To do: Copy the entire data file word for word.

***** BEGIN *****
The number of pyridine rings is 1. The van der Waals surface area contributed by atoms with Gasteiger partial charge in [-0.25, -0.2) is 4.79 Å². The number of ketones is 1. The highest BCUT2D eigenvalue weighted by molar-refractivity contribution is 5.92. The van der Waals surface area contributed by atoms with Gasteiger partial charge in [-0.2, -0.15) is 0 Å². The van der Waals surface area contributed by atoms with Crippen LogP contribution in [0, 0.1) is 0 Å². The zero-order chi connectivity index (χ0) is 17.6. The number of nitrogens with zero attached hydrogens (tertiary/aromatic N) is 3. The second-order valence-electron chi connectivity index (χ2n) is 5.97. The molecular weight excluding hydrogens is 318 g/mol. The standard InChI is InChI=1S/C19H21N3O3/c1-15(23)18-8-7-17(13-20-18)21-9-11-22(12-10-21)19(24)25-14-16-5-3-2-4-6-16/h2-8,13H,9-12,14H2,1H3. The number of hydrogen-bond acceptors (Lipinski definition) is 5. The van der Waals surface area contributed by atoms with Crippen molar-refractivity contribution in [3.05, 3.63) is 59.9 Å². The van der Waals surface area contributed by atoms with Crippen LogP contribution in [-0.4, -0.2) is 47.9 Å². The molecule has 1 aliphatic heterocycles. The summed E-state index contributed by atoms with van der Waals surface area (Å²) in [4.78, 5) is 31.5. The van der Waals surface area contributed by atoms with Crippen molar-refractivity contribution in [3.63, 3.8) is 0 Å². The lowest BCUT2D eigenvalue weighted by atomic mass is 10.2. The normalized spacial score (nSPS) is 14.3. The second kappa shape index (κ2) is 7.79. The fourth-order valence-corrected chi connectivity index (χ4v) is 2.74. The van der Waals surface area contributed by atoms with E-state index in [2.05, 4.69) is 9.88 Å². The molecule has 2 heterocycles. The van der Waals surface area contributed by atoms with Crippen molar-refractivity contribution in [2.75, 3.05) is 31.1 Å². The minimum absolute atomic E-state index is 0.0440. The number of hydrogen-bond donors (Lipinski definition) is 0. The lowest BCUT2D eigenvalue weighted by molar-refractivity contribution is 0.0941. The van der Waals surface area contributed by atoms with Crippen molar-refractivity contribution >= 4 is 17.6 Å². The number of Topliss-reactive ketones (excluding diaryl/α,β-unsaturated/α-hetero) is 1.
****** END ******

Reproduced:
The number of pyridine rings is 1. The van der Waals surface area contributed by atoms with Gasteiger partial charge in [-0.25, -0.2) is 4.79 Å². The number of ketones is 1. The highest BCUT2D eigenvalue weighted by molar-refractivity contribution is 5.92. The van der Waals surface area contributed by atoms with Gasteiger partial charge in [-0.2, -0.15) is 0 Å². The van der Waals surface area contributed by atoms with Crippen LogP contribution in [0, 0.1) is 0 Å². The zero-order chi connectivity index (χ0) is 17.6. The number of nitrogens with zero attached hydrogens (tertiary/aromatic N) is 3. The second-order valence-electron chi connectivity index (χ2n) is 5.97. The molecular weight excluding hydrogens is 318 g/mol. The standard InChI is InChI=1S/C19H21N3O3/c1-15(23)18-8-7-17(13-20-18)21-9-11-22(12-10-21)19(24)25-14-16-5-3-2-4-6-16/h2-8,13H,9-12,14H2,1H3. The number of hydrogen-bond acceptors (Lipinski definition) is 5. The van der Waals surface area contributed by atoms with Crippen molar-refractivity contribution in [3.05, 3.63) is 59.9 Å². The van der Waals surface area contributed by atoms with Crippen LogP contribution in [-0.4, -0.2) is 47.9 Å². The molecule has 1 aliphatic heterocycles. The summed E-state index contributed by atoms with van der Waals surface area (Å²) in [4.78, 5) is 31.5. The van der Waals surface area contributed by atoms with Crippen molar-refractivity contribution in [3.63, 3.8) is 0 Å². The lowest BCUT2D eigenvalue weighted by atomic mass is 10.2. The normalized spacial score (nSPS) is 14.3. The second kappa shape index (κ2) is 7.79. The fourth-order valence-corrected chi connectivity index (χ4v) is 2.74. The van der Waals surface area contributed by atoms with E-state index in [2.05, 4.69) is 9.88 Å². The molecule has 2 heterocycles. The van der Waals surface area contributed by atoms with Crippen molar-refractivity contribution in [2.75, 3.05) is 31.1 Å². The minimum absolute atomic E-state index is 0.0440. The number of hydrogen-bond donors (Lipinski definition) is 0. The lowest BCUT2D eigenvalue weighted by molar-refractivity contribution is 0.0941. The van der Waals surface area contributed by atoms with Crippen molar-refractivity contribution >= 4 is 17.6 Å². The number of Topliss-reactive ketones (excluding diaryl/α,β-unsaturated/α-hetero) is 1.